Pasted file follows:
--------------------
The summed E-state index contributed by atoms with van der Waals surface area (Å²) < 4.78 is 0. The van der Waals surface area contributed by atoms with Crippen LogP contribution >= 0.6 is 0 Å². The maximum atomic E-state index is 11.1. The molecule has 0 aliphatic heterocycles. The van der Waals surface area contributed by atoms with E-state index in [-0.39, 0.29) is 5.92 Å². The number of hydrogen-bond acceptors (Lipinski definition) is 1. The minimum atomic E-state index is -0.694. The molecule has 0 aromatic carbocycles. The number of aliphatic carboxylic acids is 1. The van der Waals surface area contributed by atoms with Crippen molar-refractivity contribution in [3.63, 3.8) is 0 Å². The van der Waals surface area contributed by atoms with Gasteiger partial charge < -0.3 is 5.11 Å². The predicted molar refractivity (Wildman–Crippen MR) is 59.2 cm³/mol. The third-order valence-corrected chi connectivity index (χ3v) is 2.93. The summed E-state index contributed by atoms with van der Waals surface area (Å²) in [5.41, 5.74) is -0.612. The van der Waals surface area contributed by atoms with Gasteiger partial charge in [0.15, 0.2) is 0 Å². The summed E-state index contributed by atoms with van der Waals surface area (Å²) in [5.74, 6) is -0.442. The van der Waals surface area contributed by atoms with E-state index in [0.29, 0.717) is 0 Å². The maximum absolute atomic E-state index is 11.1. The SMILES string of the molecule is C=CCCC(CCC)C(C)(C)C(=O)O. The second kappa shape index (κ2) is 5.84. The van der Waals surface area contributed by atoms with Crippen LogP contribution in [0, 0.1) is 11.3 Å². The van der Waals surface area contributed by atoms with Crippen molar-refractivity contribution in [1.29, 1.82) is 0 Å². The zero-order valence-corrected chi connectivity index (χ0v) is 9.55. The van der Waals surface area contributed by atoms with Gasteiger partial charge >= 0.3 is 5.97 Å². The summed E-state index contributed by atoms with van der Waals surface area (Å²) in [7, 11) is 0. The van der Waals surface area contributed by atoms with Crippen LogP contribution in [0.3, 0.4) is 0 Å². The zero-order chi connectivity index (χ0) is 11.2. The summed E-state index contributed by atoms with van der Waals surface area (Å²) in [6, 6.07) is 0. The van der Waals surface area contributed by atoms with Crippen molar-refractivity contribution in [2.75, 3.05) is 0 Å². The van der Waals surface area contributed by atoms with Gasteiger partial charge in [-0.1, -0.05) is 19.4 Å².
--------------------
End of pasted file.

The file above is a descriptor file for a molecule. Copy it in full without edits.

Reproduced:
The summed E-state index contributed by atoms with van der Waals surface area (Å²) < 4.78 is 0. The van der Waals surface area contributed by atoms with Crippen LogP contribution >= 0.6 is 0 Å². The maximum atomic E-state index is 11.1. The molecule has 0 aliphatic heterocycles. The van der Waals surface area contributed by atoms with E-state index in [-0.39, 0.29) is 5.92 Å². The number of hydrogen-bond acceptors (Lipinski definition) is 1. The minimum atomic E-state index is -0.694. The molecule has 0 aromatic carbocycles. The number of aliphatic carboxylic acids is 1. The van der Waals surface area contributed by atoms with Crippen molar-refractivity contribution in [3.63, 3.8) is 0 Å². The van der Waals surface area contributed by atoms with Gasteiger partial charge < -0.3 is 5.11 Å². The predicted molar refractivity (Wildman–Crippen MR) is 59.2 cm³/mol. The third-order valence-corrected chi connectivity index (χ3v) is 2.93. The summed E-state index contributed by atoms with van der Waals surface area (Å²) in [5.41, 5.74) is -0.612. The van der Waals surface area contributed by atoms with Gasteiger partial charge in [0.15, 0.2) is 0 Å². The summed E-state index contributed by atoms with van der Waals surface area (Å²) in [5.74, 6) is -0.442. The van der Waals surface area contributed by atoms with E-state index in [0.29, 0.717) is 0 Å². The maximum absolute atomic E-state index is 11.1. The SMILES string of the molecule is C=CCCC(CCC)C(C)(C)C(=O)O. The second kappa shape index (κ2) is 5.84. The van der Waals surface area contributed by atoms with Crippen LogP contribution in [0, 0.1) is 11.3 Å². The van der Waals surface area contributed by atoms with Crippen molar-refractivity contribution in [1.29, 1.82) is 0 Å². The zero-order valence-corrected chi connectivity index (χ0v) is 9.55. The van der Waals surface area contributed by atoms with Gasteiger partial charge >= 0.3 is 5.97 Å². The summed E-state index contributed by atoms with van der Waals surface area (Å²) in [7, 11) is 0. The van der Waals surface area contributed by atoms with Crippen LogP contribution in [0.3, 0.4) is 0 Å². The zero-order chi connectivity index (χ0) is 11.2. The summed E-state index contributed by atoms with van der Waals surface area (Å²) in [6, 6.07) is 0. The van der Waals surface area contributed by atoms with Crippen molar-refractivity contribution in [2.75, 3.05) is 0 Å². The van der Waals surface area contributed by atoms with Gasteiger partial charge in [-0.1, -0.05) is 19.4 Å².